TABLE I The modified polymer solutions are spun into fibers by the procedure of Example 1. The color indexes of skeins of fiber exposed to fumes for 32 hours and to ultraviolet radiation for 80 hours as shown in Table II.

TABLE II 5 Color Color index index UV fumes radiation 1 Color determination procedures of Examples 3 and 4 were the same as those for Examples 1 and 2 except that for change of the color scale from 5 to 1 to 50' to where 50 represents a colorless standard swateh and 0 represents a deep yellow colored swatch. A unit change in coloration is easily detected by the unaided eye. Color stabilization represented by color indices of 30 and higher is considered good.

Example 4 Substantially as described in Example 3, three modified polymer solutions are prepared by adding the amounts of Antioxidant A and Stabilizer A shown in Table III to 1,000 g. of the above polymer solution, the percentages being based on polymer solids.

TABLE III Antiox- Stabiliidant A zer A The modified polymer solutions are spun into fibers by the procedure of Example 1. The color indexes of skeins of fiber exposed to fumes for 32 hours and to ultraviolet radiation for 80 hours are shown in Table IV. Also shown is the percentage of the original ultimate tenacity retained after the exposure to ultraviolet radiation.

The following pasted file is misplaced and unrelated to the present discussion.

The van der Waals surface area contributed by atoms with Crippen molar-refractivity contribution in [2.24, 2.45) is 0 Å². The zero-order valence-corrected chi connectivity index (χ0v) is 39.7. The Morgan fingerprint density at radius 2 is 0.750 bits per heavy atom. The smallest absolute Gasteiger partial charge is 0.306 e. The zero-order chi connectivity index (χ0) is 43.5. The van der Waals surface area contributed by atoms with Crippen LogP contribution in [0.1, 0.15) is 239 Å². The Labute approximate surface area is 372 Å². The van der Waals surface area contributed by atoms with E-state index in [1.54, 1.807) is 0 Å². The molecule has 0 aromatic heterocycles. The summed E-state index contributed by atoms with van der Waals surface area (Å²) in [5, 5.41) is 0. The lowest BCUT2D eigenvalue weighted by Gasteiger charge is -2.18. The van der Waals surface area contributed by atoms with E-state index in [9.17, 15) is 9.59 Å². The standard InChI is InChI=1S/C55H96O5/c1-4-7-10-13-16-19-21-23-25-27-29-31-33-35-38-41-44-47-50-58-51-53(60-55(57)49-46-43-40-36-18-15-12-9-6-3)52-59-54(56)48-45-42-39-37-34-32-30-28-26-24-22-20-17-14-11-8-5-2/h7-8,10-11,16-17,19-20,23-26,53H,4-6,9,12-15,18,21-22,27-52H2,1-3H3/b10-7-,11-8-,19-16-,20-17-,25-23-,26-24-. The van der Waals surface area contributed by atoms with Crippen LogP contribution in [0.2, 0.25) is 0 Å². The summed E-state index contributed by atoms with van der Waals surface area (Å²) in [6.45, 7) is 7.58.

TABLE IV Fume UV raexposure dlatlon Exposure color color retention, index index percent 45 This example shows that the combination of additives CH3 R2 l H 1 I R2 CH3 wherein R is hydrogen or alkyl of from 1 to 8 carbon atoms and R is alkyl of from 4 to 8 carbon atoms, and

(b) an organic phosphite selected from the group consisting of (i) OCH2 0112-0 wherein R and R" are alkyl of from 6 to 18 carbon atoms; X is oxygen or sulfur; Q is the hydrogenated and (ii) residue of 2,2'bis (4-hydroxyphenyl) propane and 5. The elastomer of claim 1, wherein the substituted the molecular weight of (ii) is at least 1,000. phenol is 4,4'-butylidene bis (6-tert-butyl-m-cresol) and wherein said polyurethane elastomer is prepared by reactthe orgamo phosphlte 1S: ing a molar excess of an organic diisocyanate with a 2 2 polyalkylene ether glycol or hydroxy-terminated polyester, 5 \O or a mixture of said glycol and said polyester, to form 0 an isocyanate terminated prepolymer, and then reacting a 2 said prepolymer with a chain-extending compound. References Cited 2. The elastomer of claim 1, wherein the or anic hosphite is that of Formula (i). g p UNITED STATES PATENTS 3. The elastomer of claim 1, wherein the organic phos- 3,047,608 7/1962 Friedman 1 =11- 26045.7 phate is that of Formula (ii). 3,053,878 9/1962 Friedman et a1. 260461 4. The elastomer of claim 1, wherein the substituted 3,285,85 11/ 19 6 DBXIEI 260-45.85 phenol is 4,4'-butylidene bis (6-tert-butyl-m-cresol) and 3,352,822 11/ 1967 Yamadefa et 0 -85 the organic phosphite is: 3,429,837 2/1969 Langrish et a1 26045.95 3,445,423 5/1969 Sunshine et a1 26045185 3,395,114 7/1968 Smith et al 260'45.95